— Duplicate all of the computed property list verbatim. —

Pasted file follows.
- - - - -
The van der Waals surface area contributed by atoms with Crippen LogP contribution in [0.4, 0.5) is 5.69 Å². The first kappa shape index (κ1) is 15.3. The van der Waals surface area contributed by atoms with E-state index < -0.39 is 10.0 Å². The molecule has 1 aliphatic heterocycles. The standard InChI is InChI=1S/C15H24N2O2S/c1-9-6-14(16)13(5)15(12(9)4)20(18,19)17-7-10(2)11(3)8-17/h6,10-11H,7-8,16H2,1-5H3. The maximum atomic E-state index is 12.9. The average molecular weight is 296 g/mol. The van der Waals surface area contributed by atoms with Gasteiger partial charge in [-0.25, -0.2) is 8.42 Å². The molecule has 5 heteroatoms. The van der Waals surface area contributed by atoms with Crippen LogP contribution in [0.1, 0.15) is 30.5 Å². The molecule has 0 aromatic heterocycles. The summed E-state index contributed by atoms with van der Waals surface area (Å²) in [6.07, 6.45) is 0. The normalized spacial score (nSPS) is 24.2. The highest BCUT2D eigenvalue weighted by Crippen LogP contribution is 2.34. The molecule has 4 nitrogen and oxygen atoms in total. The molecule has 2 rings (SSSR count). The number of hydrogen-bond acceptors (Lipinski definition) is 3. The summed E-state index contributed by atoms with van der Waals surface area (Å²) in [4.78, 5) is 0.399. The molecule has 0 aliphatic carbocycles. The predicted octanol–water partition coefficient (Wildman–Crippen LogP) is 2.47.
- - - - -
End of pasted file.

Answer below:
The van der Waals surface area contributed by atoms with Crippen LogP contribution in [0.4, 0.5) is 5.69 Å². The first kappa shape index (κ1) is 15.3. The van der Waals surface area contributed by atoms with E-state index < -0.39 is 10.0 Å². The molecule has 1 aliphatic heterocycles. The standard InChI is InChI=1S/C15H24N2O2S/c1-9-6-14(16)13(5)15(12(9)4)20(18,19)17-7-10(2)11(3)8-17/h6,10-11H,7-8,16H2,1-5H3. The maximum atomic E-state index is 12.9. The average molecular weight is 296 g/mol. The van der Waals surface area contributed by atoms with Gasteiger partial charge in [-0.25, -0.2) is 8.42 Å². The molecule has 5 heteroatoms. The van der Waals surface area contributed by atoms with Crippen LogP contribution in [0.1, 0.15) is 30.5 Å². The molecule has 0 aromatic heterocycles. The summed E-state index contributed by atoms with van der Waals surface area (Å²) in [6.07, 6.45) is 0. The normalized spacial score (nSPS) is 24.2. The highest BCUT2D eigenvalue weighted by Crippen LogP contribution is 2.34. The molecule has 4 nitrogen and oxygen atoms in total. The molecule has 2 rings (SSSR count). The number of hydrogen-bond acceptors (Lipinski definition) is 3. The summed E-state index contributed by atoms with van der Waals surface area (Å²) in [4.78, 5) is 0.399. The molecule has 0 aliphatic carbocycles. The predicted octanol–water partition coefficient (Wildman–Crippen LogP) is 2.47.